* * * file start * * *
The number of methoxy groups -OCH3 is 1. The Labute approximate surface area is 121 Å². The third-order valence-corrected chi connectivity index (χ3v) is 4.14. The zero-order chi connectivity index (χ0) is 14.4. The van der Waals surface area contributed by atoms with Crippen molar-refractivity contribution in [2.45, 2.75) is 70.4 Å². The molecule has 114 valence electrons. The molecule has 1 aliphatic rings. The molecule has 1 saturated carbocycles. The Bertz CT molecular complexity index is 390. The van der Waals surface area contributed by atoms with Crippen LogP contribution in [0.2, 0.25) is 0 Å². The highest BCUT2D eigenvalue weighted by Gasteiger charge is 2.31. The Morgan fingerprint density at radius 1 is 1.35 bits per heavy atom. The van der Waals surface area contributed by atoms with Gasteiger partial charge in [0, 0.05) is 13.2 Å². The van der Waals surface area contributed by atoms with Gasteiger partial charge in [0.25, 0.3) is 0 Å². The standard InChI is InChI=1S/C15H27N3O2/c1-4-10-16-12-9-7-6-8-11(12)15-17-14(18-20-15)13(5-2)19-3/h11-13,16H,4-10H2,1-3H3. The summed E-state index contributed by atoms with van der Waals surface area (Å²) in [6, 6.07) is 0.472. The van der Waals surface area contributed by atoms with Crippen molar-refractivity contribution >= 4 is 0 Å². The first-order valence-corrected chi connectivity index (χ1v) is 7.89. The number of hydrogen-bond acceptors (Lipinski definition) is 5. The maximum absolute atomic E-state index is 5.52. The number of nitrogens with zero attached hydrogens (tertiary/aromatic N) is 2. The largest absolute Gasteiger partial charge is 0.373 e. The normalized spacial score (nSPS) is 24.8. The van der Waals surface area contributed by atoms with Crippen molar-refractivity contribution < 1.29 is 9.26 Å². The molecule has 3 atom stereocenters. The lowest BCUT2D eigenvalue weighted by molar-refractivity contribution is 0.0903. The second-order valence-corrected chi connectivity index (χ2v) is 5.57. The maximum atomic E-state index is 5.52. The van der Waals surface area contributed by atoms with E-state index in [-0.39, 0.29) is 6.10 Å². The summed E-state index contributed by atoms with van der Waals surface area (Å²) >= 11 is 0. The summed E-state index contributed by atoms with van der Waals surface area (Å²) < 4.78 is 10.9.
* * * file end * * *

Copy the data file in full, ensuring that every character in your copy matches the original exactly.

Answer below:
The number of methoxy groups -OCH3 is 1. The Labute approximate surface area is 121 Å². The third-order valence-corrected chi connectivity index (χ3v) is 4.14. The zero-order chi connectivity index (χ0) is 14.4. The van der Waals surface area contributed by atoms with Crippen molar-refractivity contribution in [2.45, 2.75) is 70.4 Å². The molecule has 114 valence electrons. The molecule has 1 aliphatic rings. The molecule has 1 saturated carbocycles. The Bertz CT molecular complexity index is 390. The van der Waals surface area contributed by atoms with Crippen LogP contribution in [0.2, 0.25) is 0 Å². The highest BCUT2D eigenvalue weighted by Gasteiger charge is 2.31. The Morgan fingerprint density at radius 1 is 1.35 bits per heavy atom. The van der Waals surface area contributed by atoms with Gasteiger partial charge in [0, 0.05) is 13.2 Å². The van der Waals surface area contributed by atoms with Gasteiger partial charge in [0.25, 0.3) is 0 Å². The standard InChI is InChI=1S/C15H27N3O2/c1-4-10-16-12-9-7-6-8-11(12)15-17-14(18-20-15)13(5-2)19-3/h11-13,16H,4-10H2,1-3H3. The summed E-state index contributed by atoms with van der Waals surface area (Å²) in [6, 6.07) is 0.472. The van der Waals surface area contributed by atoms with Crippen molar-refractivity contribution >= 4 is 0 Å². The first-order valence-corrected chi connectivity index (χ1v) is 7.89. The number of hydrogen-bond acceptors (Lipinski definition) is 5. The maximum absolute atomic E-state index is 5.52. The number of nitrogens with zero attached hydrogens (tertiary/aromatic N) is 2. The largest absolute Gasteiger partial charge is 0.373 e. The normalized spacial score (nSPS) is 24.8. The van der Waals surface area contributed by atoms with Crippen molar-refractivity contribution < 1.29 is 9.26 Å². The molecule has 3 atom stereocenters. The lowest BCUT2D eigenvalue weighted by molar-refractivity contribution is 0.0903. The second-order valence-corrected chi connectivity index (χ2v) is 5.57. The maximum atomic E-state index is 5.52. The van der Waals surface area contributed by atoms with E-state index in [-0.39, 0.29) is 6.10 Å². The summed E-state index contributed by atoms with van der Waals surface area (Å²) >= 11 is 0. The summed E-state index contributed by atoms with van der Waals surface area (Å²) < 4.78 is 10.9.